LAS VEGAS -- NASCAR got a boost Thursday when it announced it had signed a deal with Monster Energy to replace Sprint as the sponsor of its top series.
How much of a boost? NASCAR wouldn't say. But something likely is better than nothing as NASCAR faced the prospect of having its top series not sponsored, with Sprint departing after this season.
NASCAR Chairman Brian France said Thursday it was a multiyear deal with options but would not comment on how much the deal was worth nor say what the name of what is currently the "Sprint Cup Series" would be starting in 2017. Monster also will sponsor the annual all-star race at Charlotte Motor Speedway.
"They're fun," France said. "They know how to make a lot of plans, and when you see this unfold, they're going to interact with our fan base differently, at the speedways in particular but all over the place. In market, they've got some robust plans, depending on that."
ESPN's Darren Rovell tweeted that the Monster deal is 40 percent ($20 million) of the current Sprint deal, which was estimated at $50 million. A powerful force in the energy drink category and 16.8 percent owned by Coca-Cola, Monster Energy turned a $546 million profit in 2015 and has been heavily involved in various forms of motorsports.
"It's a different kind of agreement for sure in that it's got activation in different ways and media in different ways," France said at a news conference at the Wynn Las Vegas. "But we're quite pleased with the agreement, and no, there will be no changes at all [with how we operate].
"As a matter of fact, I think you're going to see some additional activation, additional things that will occur, so this is a more, not less, in that regard."
Sprint announced in December 2014 it would not return after the 2016 season, and NASCAR has spent nearly the past two years searching for a replacement.
Coming down to the wire to get a sponsor for 2017, NASCAR needed a sponsor if it didn't want to foot the bill for what the sponsor contributes to NASCAR as well as marketing the sport.
Past sponsors R.J. Reynolds, Nextel and Sprint spent tens of millions of dollars promoting the sport. When Nextel signed its deal in 2003, it was reported its total spending was approximately $70-75 million a year.
Sprint (which assumed the sponsorship through its Nextel merger) renegotiated its deal when it signed an extension for 2014 to 2016 that reports have pegged at closer to a $50 million minimum annual commitment. It also sponsored two exhibition races -- the preseason race at Daytona and the all-star race at Charlotte.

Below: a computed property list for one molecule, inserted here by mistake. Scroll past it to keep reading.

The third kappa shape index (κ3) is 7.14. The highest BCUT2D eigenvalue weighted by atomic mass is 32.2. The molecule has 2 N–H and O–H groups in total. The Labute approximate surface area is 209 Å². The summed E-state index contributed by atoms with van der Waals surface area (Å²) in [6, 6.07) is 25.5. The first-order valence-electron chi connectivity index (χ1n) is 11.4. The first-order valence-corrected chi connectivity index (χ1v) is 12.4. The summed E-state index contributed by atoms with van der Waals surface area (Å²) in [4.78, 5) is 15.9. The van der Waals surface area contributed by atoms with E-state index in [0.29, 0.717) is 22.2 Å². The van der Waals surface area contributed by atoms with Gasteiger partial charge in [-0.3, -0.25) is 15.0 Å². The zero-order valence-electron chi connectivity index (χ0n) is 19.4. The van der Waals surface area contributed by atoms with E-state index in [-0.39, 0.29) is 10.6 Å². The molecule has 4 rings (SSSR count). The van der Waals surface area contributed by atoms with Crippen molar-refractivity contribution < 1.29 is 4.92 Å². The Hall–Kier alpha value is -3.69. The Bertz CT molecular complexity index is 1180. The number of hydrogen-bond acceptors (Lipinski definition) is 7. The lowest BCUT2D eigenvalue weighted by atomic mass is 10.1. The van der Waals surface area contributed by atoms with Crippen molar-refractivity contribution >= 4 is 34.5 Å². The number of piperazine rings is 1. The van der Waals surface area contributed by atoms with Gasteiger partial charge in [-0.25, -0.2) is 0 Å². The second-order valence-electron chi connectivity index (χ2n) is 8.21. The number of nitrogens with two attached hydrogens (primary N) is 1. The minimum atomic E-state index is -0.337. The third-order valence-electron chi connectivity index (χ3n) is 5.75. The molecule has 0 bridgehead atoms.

"[The priority is] just to see them promote the sport and maybe [bring] some fresh ideas, maybe just how we can come in with new ways of introducing it to the fans," NASCAR team owner Rick Hendrick said.
Monster has been involved in NASCAR for several years, currently sponsoring Kurt Busch and previously his brother Kyle. Kyle is sponsored by Nos, which is owned by Monster Beverage Company, in the Xfinity Series. Monster also has been involved in motorsports by sponsoring the Supercross motocross series. It plans to continue all those efforts. "The energy, the vibe -- to work with them since 2012, it's fun, it's a lifestyle, it's a brand that can translate to the youth," Kurt Busch said. "There is so much that they connect with the youth and yet it's a brand that is respected in all of motorsports.
"Their DNA ... is to give 200 bucks to a snowboarder at the X Games just to put their logo on a kid's helmet that they thought had a chance at medaling. And now look at the potential and what's in front."
However, Monster, which is the subject of class-action lawsuits and other legal challenges over the health impact of energy drinks, doesn't market directly to youth -- a key component of NASCAR's marketing efforts.
"Our company has standard guidelines about the bottom age at which we market, and that's not inconsistent with what we're hoping to do with our involvement here," Monster Chief Marketing Officer Mark Hall said. "It's just really about being responsible."
Monster will carry "official energy drink" status and any energy drink not currently sponsoring a driver in Sprint Cup will not be able to sponsor a Cup car, NASCAR spokesman David Higdon said.
Higdon would not talk about the details of the grandfather clause and whether 5-Hour Energy, sponsor of Erik Jones at Furniture Row Racing, would be included -- as an energy shot, it is slightly different from an energy drink. 5-Hour Energy, according to the agency that handles its NASCAR marketing, has not gotten details yet from NASCAR on whether it will be affected.
While Monster competitor Red Bull once owned a team in the sport and then got out as it struggled on the competition and marketing sides, Monster believes it can help NASCAR trend to a younger demographic.
"We do have some ideas about how we can make NASCAR more attractive to what I would call a different audience than is currently there without detracting from what is already a great audience and a great fan base," Hall said. "Like I said earlier, we have experience with that, and those fans do relate to our brand, and we think there's an opportunity to bring some new ones in."